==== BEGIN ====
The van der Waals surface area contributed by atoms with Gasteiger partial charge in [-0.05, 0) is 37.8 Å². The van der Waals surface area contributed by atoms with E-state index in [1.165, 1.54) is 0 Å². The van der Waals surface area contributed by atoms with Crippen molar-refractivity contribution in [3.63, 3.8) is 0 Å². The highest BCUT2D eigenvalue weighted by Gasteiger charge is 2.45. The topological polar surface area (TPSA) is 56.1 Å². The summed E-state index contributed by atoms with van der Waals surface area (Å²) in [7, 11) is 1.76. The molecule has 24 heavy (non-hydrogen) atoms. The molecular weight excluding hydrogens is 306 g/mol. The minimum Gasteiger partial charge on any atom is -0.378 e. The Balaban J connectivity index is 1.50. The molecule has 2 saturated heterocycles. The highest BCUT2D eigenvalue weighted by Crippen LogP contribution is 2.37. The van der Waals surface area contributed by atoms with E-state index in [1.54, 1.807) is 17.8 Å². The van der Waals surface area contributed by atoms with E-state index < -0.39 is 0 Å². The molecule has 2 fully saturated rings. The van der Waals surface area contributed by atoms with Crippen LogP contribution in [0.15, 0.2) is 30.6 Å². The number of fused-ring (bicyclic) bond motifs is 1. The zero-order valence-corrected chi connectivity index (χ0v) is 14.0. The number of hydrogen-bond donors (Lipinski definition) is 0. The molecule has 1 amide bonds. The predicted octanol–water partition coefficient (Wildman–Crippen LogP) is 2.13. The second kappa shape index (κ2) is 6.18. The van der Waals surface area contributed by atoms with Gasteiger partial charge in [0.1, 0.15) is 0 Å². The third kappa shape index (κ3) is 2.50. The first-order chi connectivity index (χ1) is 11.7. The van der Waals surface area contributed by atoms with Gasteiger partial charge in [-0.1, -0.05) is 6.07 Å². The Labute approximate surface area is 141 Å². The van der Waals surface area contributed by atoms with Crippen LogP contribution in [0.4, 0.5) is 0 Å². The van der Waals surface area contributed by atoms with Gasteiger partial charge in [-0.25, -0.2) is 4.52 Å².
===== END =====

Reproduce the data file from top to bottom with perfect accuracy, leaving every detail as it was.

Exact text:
The van der Waals surface area contributed by atoms with Gasteiger partial charge in [-0.05, 0) is 37.8 Å². The van der Waals surface area contributed by atoms with E-state index in [1.165, 1.54) is 0 Å². The van der Waals surface area contributed by atoms with Crippen molar-refractivity contribution in [3.63, 3.8) is 0 Å². The highest BCUT2D eigenvalue weighted by Gasteiger charge is 2.45. The topological polar surface area (TPSA) is 56.1 Å². The summed E-state index contributed by atoms with van der Waals surface area (Å²) in [7, 11) is 1.76. The molecule has 24 heavy (non-hydrogen) atoms. The molecular weight excluding hydrogens is 306 g/mol. The minimum Gasteiger partial charge on any atom is -0.378 e. The Balaban J connectivity index is 1.50. The molecule has 2 saturated heterocycles. The highest BCUT2D eigenvalue weighted by Crippen LogP contribution is 2.37. The van der Waals surface area contributed by atoms with E-state index in [1.54, 1.807) is 17.8 Å². The van der Waals surface area contributed by atoms with E-state index < -0.39 is 0 Å². The molecule has 2 fully saturated rings. The van der Waals surface area contributed by atoms with Crippen LogP contribution in [0.15, 0.2) is 30.6 Å². The number of fused-ring (bicyclic) bond motifs is 1. The zero-order valence-corrected chi connectivity index (χ0v) is 14.0. The number of hydrogen-bond donors (Lipinski definition) is 0. The molecule has 1 amide bonds. The predicted octanol–water partition coefficient (Wildman–Crippen LogP) is 2.13. The second kappa shape index (κ2) is 6.18. The van der Waals surface area contributed by atoms with Gasteiger partial charge in [0.1, 0.15) is 0 Å². The third kappa shape index (κ3) is 2.50. The first-order chi connectivity index (χ1) is 11.7. The van der Waals surface area contributed by atoms with Gasteiger partial charge in [-0.1, -0.05) is 6.07 Å². The Labute approximate surface area is 141 Å². The van der Waals surface area contributed by atoms with Crippen LogP contribution in [0.4, 0.5) is 0 Å². The van der Waals surface area contributed by atoms with Gasteiger partial charge in [-0.25, -0.2) is 4.52 Å².